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I need some information on SQL Server 2005 Express edition. What I want to do is
have my central database servin local machine databases


back office Cental database
|-------------------> Shop floor Terminal 1
|-------------------> Shop Floor Terminal 2
|-------------------> Shop Floor Terminal 3
|-------------------> Shop Floor Terminal 4
|-------------------> Shop Floor Terminal 5
|-------------------> Shop Floor Terminal 6

I want is so that Shop floor terminals would PULL down ANY changes to the database as
and when they happen (selected changes are needed change would be Add new item / Edit
Item info that is used by Shop floor terminal (ie price, description, sale group)

Is this possible with SQL 2005? I have the ability to make my own Sync Applciation but
I would need to know what to look for in the database that trigers a update

Many thanks for any advice you can give


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We use SQL Compact 3.5 with MS Synch services. That model requires the remote location to deliberately initiate a connection with the Central Database to pull down changes. Base upon what I read, I don't believe that it will meet your needs but rather something along the lines of what mrdenny suggests. – jl. Jul 15 '10 at 13:49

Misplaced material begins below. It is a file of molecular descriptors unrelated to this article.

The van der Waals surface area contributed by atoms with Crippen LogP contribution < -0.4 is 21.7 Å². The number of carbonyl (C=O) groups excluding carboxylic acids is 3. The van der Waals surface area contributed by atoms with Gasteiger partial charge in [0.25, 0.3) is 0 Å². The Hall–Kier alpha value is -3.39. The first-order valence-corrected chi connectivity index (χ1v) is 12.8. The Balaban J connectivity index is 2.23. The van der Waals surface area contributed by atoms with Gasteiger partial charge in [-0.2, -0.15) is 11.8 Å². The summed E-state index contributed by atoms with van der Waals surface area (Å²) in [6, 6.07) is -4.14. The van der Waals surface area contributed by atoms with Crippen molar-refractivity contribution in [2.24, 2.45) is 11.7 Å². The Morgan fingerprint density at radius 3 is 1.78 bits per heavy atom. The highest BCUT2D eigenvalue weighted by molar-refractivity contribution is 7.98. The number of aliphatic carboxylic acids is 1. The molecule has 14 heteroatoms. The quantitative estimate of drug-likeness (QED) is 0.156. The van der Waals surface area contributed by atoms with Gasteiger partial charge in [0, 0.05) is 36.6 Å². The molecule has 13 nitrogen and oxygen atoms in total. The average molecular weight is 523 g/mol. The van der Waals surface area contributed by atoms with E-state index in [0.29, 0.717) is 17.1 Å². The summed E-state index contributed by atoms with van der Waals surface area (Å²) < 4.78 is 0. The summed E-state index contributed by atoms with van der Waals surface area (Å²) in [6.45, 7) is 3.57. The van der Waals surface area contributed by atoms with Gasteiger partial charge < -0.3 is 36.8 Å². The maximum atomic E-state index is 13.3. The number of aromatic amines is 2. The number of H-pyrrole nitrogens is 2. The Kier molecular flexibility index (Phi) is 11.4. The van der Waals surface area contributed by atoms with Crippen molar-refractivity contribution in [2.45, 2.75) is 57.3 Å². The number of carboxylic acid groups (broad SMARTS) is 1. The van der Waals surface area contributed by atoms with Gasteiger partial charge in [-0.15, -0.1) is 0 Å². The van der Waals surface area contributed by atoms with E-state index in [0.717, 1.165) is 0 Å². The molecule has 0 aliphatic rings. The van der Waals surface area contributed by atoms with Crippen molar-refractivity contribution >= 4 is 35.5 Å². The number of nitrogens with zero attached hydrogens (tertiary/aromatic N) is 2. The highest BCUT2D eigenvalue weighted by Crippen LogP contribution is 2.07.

Yes you can do that with SQL Express. You'll want to use SQL Server Replication to do that. You'll need to use a Workgroup or higher server as the middle server that talks to all the other ones.

You'll probably want transactional replication or merge replication. Both are near real time.

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SQL Server replication is usually very easy to set up, but you can not publish from a SQL Server express database (please see the article below).

SQL Server books online.

If your central database is close by (network speaking) to the terminals you could just connect directly to the central database using a thin/thick client.

Merge replication works well, but there is always a bit of a delay since a merge occurs on a schedule/on demand; it sounds like transactional would be a better fit for 'instantly viewable' database operations.

That being said, I would only recommend replication when you have multiple offices, or a specific reasoning for using multiple databases (i.e. support for occasionally connected applications). It sounds like a single database with a thin/thick client would be a better option (IMO).

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